A case for tourism preservation

Published November 3, 2018, 12:05 AM

by Anna Mae Lamentillo

NIGHT OWL

Anna Mae Yu Lamentillo
Anna Mae Yu Lamentillo

Lolit Solis could still remember how Pasig River looked like before it was polluted and pushed to its current state. During the time of President Ramon Magsaysay, it was a vibrant place of transportation and tourism. At ten years old, she would ride the ferry from Paco, Manila, to Malacañang. She remembers lining up to meet the president every Christmas. It was a place where children used to play — until it deteriorated year by year. The transition was gradual. Pasig river did not end up as the garbage-filed dumpsite that it is today in an instant. It was an aggregate of what people thought were minor infractions. Until one day, the people who used it for transportation and the children who used to play in the area — could no longer recognize it. Resources are finite and while it is easier to take it for granted — we ought to protect the right of the next generation to a healthy ecology.

Before the six-month closure of Boracay, coliform bacteria in Bolabog reached as high as one million most probable number (MPN) per 100 ml. Access roads on the island were narrow that cars could not pass through. Pedestrians competed with pedicabs and tricycles in whatever little space was left in the carriageway. There were no sidewalks. Establishments encroached on the shoreline, on the road — with some section left with barely any sand. The capacity of the storm drainage infrastructure could only accommodate half of the actual volume of water. The sewerage system was not sufficient to address the volume of waste water on the island. Inland flooding had become a problem.

Six months after, Boracay seems to have turned back time. It was the island that residents knew 20 years ago. Water quality has significantly improved — lower than the acceptable threshold of 100 MPN/100 ml for swimming areas and 200 MPN/100 ml for areas of non-contact sport. Tourists are now able to enjoy a wider beach front after imposition of the 30-meter easement from the water’s edge.

Critics pointed out that Boracay beach closure was a drastic and authoritarian move. Such is not the case.

When I visited Arizona as part of the US Department of State’s International Visitor Leadership Program (IVLP) — I learned that before the National Park Service shifted to a weighted lottery system for the noncommercial river permit system, the waiting list for a river permit in the Grand Canyon rafting was almost 27 years.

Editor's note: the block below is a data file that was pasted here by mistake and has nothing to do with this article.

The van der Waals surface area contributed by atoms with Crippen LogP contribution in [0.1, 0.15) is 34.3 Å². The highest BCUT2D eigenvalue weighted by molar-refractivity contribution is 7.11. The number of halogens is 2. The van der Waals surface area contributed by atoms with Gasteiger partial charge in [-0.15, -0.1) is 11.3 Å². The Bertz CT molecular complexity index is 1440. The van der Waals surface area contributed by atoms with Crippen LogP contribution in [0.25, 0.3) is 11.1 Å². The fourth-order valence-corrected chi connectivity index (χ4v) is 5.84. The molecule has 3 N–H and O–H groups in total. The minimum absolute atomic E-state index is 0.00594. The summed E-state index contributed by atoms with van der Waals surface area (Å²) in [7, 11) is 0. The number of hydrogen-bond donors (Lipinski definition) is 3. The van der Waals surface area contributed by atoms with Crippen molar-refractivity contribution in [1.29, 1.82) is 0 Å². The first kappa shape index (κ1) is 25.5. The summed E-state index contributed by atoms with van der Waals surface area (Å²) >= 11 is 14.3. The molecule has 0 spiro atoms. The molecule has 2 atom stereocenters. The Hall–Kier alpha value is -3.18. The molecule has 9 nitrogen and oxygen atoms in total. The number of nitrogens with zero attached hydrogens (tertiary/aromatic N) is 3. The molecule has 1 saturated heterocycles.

This is not an isolated case. For instance, along the border of Utah and Arizona, at the north edge of the Paria Canyon-Vermilion Cliffs Wilderness Area, access to the Wave, a sandstone rock formation located in the Coyote Buttes North Special Management Area, has been limited to only 20 people a day. Spots are either won through the online Paria Canyon permit lottery or secured through a walk-in permit that may be retrieved at the Grand Staircase-Escalante National Monument Visitor Center.

Interestingly, the tightened regulations are not only found in Arizona. In Washington, for instance, before tourists or residents can access the Colchuck Lake or the Little Annapurna, they need to first secure a Core Enchantments Permit, which is also won by lottery. The same is true for the Half Dome in California and the Selway River Rafting in Idaho.

Beach closures are not very peculiar either. In the State of Rhode Island, the moment the concentration of Enterocci bacteria in a beach water sample exceeds 60 colony forming units per 100 ml, they issue a temporary closure. In 2018 alone, there were at least 40 beach closures in Rhode Island,

Without regulations, there would be no complaints. But if we do not act now — the next generation might never see the beaches and the mountains we have all learned to love.

 
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